Depression Kills: Understanding the Dangers of Mental Illness

Depression is a serious mental illness that affects millions of people worldwide. In Australia, an estimated one million individuals face the challenges of battling depression. Depression is more than just feeling sad, it can manifest with a number of symptoms that can affect a person’s daily life. It is a debilitating condition that can affect anyone, regardless of age, gender, or social status. Unfortunately, the reality is that depression can be deadly.

The Dangers of Depression

Depression can have a ripple effect that can touch every aspect of a person’s life, from their physical health to their mental well-being. It can also impact their relationships, career, and social life. One of the most significant dangers of depression is its association with suicide. According to the World Health Organization, depression is a leading cause of suicide worldwide.

From 2018 to 2019, there were 3,318 deaths by suicide in Australia, which translates to nine suicides per day. Depression is the leading cause of suicide in Australia, with an estimated 80% of individuals who commit suicide having a history of depression or other mental illnesses. These sobering statistics highlight the importance of understanding the dangers and realities of mental illness.

Depression Symptoms

Depression can manifest with different symptoms in different individuals. While feeling sad for an extended period of time is a hallmark symptom of depression, it is not the only one. Other symptoms include:

  • Loss of interest in activities that were once enjoyed
  • Difficulty sleeping or oversleeping
  • Fatigue or lack of energy
  • Changes in appetite or weight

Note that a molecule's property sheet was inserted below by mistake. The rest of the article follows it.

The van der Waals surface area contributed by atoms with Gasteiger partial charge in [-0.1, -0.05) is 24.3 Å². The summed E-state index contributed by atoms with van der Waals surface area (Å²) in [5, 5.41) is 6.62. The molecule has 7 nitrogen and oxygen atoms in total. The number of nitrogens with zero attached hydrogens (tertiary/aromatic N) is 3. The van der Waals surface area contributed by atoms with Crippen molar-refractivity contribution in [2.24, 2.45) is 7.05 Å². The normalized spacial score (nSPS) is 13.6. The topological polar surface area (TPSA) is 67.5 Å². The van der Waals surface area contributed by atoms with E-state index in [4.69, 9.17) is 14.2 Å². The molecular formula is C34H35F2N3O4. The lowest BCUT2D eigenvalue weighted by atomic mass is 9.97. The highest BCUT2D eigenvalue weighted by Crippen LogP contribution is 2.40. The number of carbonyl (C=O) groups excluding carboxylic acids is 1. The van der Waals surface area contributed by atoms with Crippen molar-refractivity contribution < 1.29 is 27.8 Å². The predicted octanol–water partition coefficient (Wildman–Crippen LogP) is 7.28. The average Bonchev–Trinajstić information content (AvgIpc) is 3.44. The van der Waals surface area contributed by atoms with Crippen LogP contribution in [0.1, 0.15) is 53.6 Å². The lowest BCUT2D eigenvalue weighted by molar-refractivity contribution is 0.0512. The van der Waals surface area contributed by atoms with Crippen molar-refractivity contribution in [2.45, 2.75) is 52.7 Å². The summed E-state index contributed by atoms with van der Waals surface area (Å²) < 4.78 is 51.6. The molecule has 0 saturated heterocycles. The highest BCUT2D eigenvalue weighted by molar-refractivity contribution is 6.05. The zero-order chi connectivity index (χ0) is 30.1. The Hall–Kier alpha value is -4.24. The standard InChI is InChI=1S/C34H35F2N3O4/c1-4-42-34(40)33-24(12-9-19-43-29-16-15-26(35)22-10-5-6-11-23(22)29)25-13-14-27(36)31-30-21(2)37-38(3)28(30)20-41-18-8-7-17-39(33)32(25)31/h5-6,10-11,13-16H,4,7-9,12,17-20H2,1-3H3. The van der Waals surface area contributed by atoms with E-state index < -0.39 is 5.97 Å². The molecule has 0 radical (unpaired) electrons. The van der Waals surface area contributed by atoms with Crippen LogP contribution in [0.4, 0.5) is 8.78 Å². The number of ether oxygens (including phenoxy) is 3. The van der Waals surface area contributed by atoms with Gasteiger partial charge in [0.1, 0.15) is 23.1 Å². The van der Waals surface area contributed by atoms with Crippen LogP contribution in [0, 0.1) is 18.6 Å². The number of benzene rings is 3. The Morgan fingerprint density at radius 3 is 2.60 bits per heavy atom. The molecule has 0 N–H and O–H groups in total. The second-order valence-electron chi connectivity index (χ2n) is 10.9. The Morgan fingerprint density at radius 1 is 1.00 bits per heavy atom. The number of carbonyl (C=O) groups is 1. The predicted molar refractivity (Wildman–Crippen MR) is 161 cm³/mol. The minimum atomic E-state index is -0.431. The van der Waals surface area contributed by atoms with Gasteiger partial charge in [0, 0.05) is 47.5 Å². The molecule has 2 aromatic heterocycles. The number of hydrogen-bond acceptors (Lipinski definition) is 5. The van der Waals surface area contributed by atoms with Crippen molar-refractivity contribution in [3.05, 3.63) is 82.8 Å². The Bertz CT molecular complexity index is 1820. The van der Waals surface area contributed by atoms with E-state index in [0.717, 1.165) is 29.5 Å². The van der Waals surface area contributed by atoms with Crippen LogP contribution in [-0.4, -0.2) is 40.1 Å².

• Difficulty concentrating or making decisions
  • Feelings of hopelessness or worthlessness
  • Physical symptoms such as headaches or body aches
  • Thoughts of suicide or self-harm

If you or a loved one is experiencing any of these symptoms, it is essential to seek help and support from a qualified mental health professional.

Treatment Options

The good news is that depression is treatable. The first step to seeking treatment is acknowledging that there is a problem and seeking help. Treatment options for depression include therapy, medication, or a combination of the two. Different types of therapy, such as cognitive-behavioral therapy and interpersonal therapy, can help individuals develop coping strategies and techniques to help manage symptoms. Medications, such as antidepressants, have also been shown to be effective in treating depression.

In addition to therapy and medication, there are lifestyle changes that individuals can make to help manage symptoms of depression. These include:

  • Healthy eating habits
  • Regular exercise
  • Social support
  • Stress management techniques such as yoga or meditation

It is important to note that seeking treatment for depression is not a sign of weakness. Mental health is an important aspect of overall wellness and seeking help is a courageous step towards improving one’s quality of life. The sooner treatment is sought, the better the chances of managing symptoms and preventing potential complications.